What Public Defenders See: "Authorized" For Release, But Still Jailed



What Public Defenders See: “Authorized” For Release, But Still Jailed
Tyler Durden
Mon, 12/14/2020 – 21:30

Authored by Matt Taibbi via taibbi.substack.com

In Prince George’s County, Maryland, a procedural quirk puts jails, not judges, in charge of pretrial release decisions

Keith Lotridge, Chief Public Defender in Prince George’s County, Maryland, explains the problem.

“You’re arrested for a crime,” he says. “Within 24 hours, you appear for Initial Bail Review. There’s a charging document, maybe a statement by the alleged victim. On the basis of that, the judge makes a determination on bond.”

Except the judge doesn’t do that. In Prince George’s County, the system allows for more than just a binary decision on remand or release. Judges may elect to walk through door number three.

“Pretrial option,” Lotridge says. “The defendant is ‘authorized’ for release, but the decision is left up to the pretrial release unit.”

Pretrial Services is a subdivision of the jail, a corrections office. Among other things, it’s responsible for supervising defendants through electronic monitoring. Mirroring a process that may take place before bail hearings in other states (like the Criminal Justice Agency review arrestees go through in New York City) the defendant’s suitability for release is scored according to a series of criteria. These may include an address in the county, a telephone number, no pending cases in any other county, no active monitoring in Washington, DC, etc. Assuming the defendant meets enough criteria, he or she can be released.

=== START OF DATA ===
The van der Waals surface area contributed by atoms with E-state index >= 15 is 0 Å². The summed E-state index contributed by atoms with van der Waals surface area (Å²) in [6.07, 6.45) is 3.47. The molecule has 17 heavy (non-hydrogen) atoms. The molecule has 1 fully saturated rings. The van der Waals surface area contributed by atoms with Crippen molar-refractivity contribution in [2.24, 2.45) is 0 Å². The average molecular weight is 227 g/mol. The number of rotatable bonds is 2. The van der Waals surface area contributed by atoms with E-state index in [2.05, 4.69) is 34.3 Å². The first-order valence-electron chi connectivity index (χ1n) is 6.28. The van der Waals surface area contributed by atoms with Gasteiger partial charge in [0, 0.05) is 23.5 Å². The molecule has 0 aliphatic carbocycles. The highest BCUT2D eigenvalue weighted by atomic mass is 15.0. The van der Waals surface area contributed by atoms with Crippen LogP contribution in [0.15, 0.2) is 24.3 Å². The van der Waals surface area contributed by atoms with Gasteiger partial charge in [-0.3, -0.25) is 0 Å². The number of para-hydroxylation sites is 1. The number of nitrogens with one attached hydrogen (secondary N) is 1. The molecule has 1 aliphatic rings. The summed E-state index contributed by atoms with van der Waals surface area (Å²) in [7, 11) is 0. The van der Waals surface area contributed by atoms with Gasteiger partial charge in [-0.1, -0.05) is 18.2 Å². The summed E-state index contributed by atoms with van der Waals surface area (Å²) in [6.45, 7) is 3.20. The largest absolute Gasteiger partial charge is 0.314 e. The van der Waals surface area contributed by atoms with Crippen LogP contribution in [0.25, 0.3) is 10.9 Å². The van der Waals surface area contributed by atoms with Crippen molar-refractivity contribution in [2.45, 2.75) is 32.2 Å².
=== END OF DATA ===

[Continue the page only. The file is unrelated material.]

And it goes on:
Pretrial services are often lauded as an alternative to cash bail, but “the system is flawed,” as Lotridge puts it. If you’re not from Prince George’s County but get arrested there, or you don’t have a landline telephone (who does anymore?), or of course if you’re homeless, you might not pass the “risk assessment” test.

The main problem, however, has to do with the chronology of the assessment, which allows both judges and the jail to play volleyball with detention decisions.

In the parody of the bail process described by Lotridge, judges can punt crucial decisions about release to pretrial services. Although the system seems not to have been designed for this purpose — Lotridge is careful to point fingers at the jail system, not the bench — as it currently stands, judges facing thorny decisions can buy the equivalent of a political options contract as an alternative to judgment.

Read the rest of the report here.

 

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